McCain’s career experience includes teaching in both public and private elementary schools, as well as serving as an itinerate teacher.  She is owner/consultant for Shelly-Belly Literacy Company and Shelly-Belly Literacy Company for Dyslexia.  She is also a Time to Teach consultant in behavior management and is an Emergenetics thinking styles consultant.  Her professional development activities include study in guided reading, writing, assessment practices, behavior management, learning styles and the brain. She holds membership in several professional organizations and continues to volunteer and substitute teach at local schools.

McCain has been married to Steve McCain Sr. for 48 years and the couple has two children and four grandchildren.   She is involved with several civic, social and philanthropic organizations.

McFerren, a Marthaville native, earned a bachelor’s degree in industrial education in 1955, a master’s degree in administration and supervision in 1957 and Plus 30 at the University of Arkansas.  He taught for 12 years in Natchitoches and Caddo parishes and served on the Caddo Parish School Board for 12 years where he was elected president his last year. He was elected to the Louisiana House of Representatives in 1980 from District 7 that covers south Caddo and DeSoto parishes and retired in 1996 with a total of 16 years of service.  He served on several legislative committees, including Retirement and Education, and served as vice chairman and chairman on the Education Committee.  He was selected as a commissioner to the Education Commission of the States.

In 2017, Gov. John Bel Edwards appointed McFerren to the Board of Supervisors for the University of Louisiana System, the governing board for Northwestern State and eight other universities.  He was also a successful businessman and entrepreneur. He passed away Aug. 2, 2018.  He was preceded in death by his wife of 62 years Patsy Moss McFerren.  They are survived by two children and three grandchildren.

Poole earned his degree in health and physical education with a minor in mathematics at Northwestern State in 1952, a master’s in 1955 from LSU and Plus 30 from both universities. He began his career as a math teach in Ouachita and Natchitoches parishes and was a math and science teacher and coach at Waterproof High School and Natchitoches High School, a math teacher and assistant principal at Natchitoches Central and principal of the Natchitoches 9th Grade Center.  While at Waterproof, he coached the 1959 state track champions and at Natchitoches High School, the 1969 State Football Championship team. He also coached the first 7’0” high jumper in Louisiana.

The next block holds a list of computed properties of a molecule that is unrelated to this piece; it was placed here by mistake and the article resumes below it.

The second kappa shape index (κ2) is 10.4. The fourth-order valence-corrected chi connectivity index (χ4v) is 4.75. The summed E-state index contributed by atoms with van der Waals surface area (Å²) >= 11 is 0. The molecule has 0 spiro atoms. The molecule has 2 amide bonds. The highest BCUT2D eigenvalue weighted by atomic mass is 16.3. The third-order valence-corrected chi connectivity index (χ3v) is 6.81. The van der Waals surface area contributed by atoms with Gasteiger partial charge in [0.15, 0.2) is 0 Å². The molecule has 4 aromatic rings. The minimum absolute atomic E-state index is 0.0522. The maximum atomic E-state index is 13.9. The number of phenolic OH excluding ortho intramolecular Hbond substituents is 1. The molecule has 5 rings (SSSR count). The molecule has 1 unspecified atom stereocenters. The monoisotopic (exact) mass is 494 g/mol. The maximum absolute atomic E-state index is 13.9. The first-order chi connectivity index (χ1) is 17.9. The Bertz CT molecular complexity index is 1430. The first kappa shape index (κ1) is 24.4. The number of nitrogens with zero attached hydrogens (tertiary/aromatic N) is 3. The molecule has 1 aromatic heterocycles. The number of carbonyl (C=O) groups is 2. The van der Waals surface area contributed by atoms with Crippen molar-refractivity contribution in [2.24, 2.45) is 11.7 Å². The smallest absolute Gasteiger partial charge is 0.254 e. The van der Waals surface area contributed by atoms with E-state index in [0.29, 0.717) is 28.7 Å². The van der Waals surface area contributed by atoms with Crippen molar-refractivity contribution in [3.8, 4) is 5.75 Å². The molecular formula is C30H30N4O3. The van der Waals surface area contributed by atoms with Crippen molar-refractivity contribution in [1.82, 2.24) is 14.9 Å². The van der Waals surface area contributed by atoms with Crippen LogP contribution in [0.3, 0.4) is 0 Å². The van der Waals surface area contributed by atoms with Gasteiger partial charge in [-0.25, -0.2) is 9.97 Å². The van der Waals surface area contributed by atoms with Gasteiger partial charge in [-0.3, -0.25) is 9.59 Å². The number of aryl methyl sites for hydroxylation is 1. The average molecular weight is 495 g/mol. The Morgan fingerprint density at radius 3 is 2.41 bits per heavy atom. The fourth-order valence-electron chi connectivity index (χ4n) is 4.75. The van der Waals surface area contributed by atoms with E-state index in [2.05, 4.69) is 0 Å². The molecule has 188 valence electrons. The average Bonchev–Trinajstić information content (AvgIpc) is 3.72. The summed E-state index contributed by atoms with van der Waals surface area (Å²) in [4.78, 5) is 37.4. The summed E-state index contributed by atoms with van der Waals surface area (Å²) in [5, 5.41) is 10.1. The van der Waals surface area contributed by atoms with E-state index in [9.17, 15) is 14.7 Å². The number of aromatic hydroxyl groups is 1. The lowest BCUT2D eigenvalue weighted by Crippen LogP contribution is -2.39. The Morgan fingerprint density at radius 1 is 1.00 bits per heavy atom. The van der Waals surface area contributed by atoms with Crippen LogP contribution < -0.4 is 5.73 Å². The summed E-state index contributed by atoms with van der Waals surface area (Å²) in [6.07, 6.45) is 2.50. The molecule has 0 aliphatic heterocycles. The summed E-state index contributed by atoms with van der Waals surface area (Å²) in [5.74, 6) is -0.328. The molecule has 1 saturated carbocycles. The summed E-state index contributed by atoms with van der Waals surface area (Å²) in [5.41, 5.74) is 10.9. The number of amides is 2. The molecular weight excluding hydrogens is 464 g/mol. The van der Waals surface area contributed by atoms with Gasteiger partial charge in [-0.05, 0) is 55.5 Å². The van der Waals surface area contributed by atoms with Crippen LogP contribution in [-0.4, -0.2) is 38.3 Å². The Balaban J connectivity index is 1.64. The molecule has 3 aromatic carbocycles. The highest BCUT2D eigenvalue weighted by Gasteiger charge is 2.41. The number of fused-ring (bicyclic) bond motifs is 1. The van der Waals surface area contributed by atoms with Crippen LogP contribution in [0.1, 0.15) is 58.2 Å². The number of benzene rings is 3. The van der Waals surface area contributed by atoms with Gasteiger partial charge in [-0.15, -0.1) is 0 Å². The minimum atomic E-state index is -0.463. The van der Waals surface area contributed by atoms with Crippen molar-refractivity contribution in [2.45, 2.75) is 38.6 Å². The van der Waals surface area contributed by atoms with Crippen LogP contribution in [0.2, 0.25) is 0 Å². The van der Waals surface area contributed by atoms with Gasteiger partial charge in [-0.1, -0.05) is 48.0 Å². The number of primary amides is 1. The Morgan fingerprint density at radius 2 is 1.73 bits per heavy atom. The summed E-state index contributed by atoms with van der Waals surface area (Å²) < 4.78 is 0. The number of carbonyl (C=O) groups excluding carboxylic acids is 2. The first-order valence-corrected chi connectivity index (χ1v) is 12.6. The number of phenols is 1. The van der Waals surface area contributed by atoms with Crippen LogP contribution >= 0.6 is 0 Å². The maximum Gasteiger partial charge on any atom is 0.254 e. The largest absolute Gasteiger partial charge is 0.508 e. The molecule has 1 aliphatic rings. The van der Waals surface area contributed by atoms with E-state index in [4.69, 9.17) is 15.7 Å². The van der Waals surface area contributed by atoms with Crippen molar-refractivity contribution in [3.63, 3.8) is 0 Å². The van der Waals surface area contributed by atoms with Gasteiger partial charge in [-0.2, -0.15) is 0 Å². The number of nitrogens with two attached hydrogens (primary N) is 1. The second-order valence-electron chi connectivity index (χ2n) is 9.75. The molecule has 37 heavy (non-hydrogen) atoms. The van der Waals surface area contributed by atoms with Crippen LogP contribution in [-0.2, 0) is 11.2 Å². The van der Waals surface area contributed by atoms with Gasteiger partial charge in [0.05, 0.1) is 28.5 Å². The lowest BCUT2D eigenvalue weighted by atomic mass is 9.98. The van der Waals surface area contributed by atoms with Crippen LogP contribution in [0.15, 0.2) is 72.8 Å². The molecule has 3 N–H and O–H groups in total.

Along with others, Poole worked to unite two public schools in Natchitoches during desegregation. He was also the clock operator for NSU basketball from 1970-90 and helped officiate NSU track meets from 1963-2013.  Poole’s wife Nelwyn, also a long-time educator, passed away Feb. 15, 2018.  The couple has three children, six grandchildren and seven great-grandchildren.

Seymour earned a bachelor’s degree in social sciences in 1972 and a master’s in personnel services-counseling from Northwestern State in 1978.  He engaged in post-graduate studies at NSU in counseling, psychology, higher education and adult education and earned a Ph.D. in higher education and college student affairs counseling at the University of Mississippi in 1989.

Seymour has worked in higher education since 1973 in various roles involving teaching, but not always in the classroom, serving as a counselor, student affairs administrator, college teacher and upper level college and university administrator. Areas of specialization include personal counseling, marriage and family therapy, university teaching, student affairs administration, career counseling, student development and human behavior and assessment in counseling and education. He holds many licensures and certifications related to mental health and family counseling and has been an active as an instructor, counselor, advisor and program coordinator throughout his career.

He is married to Dr. Cathy Reed Seymour and they have two children, one grandchild and expecting a second grandchild.

Eckert is a high school English teacher at Brusly High School.  She earned a Bachelor of Social Work is 2004 and Master’s of Education in special education in 2013 at NSU and is also a reading specialist. She previously served as a special education teacher, a reading interventionist, a TAP mentor, master teacher and instructional coach before returning to the classroom. In addition to teaching, she currently serves as an NEA Global Fellow, a Stand for Children’s LEAD Fellow, recently received Louisiana’s Public Interest Fellowship for work with Educators Rising and is the 2018 Louisiana State Teacher of the Year.

Eckert pioneered the use of a ‘Genius Hour’ in her classroom to embolden students to take on ambitious projects that align with their passions. While she has received most of her attention and recognition as an English teacher, she still identifies as a special education teacher and applies the lessons and skills she learned during her years with special education to everything that she does. Eckert is married to Richard Eckert III and they have a daughter.

SECONDARY ED AND CHILD/FAMILY STUDIES EARN NATIONAL RANKINGS

07.02.18 – Two programs in the School of Education, formerly the Department of Teaching, Leadership, and Counseling, have been ranked among the most affordable in the nation by the website collegechoice.net.

The Master of Arts in Teaching in secondary education and bachelor’s in child and family studies were ranked as the seventh most affordable. The master’s in secondary education was also ranked as the ninth best overall.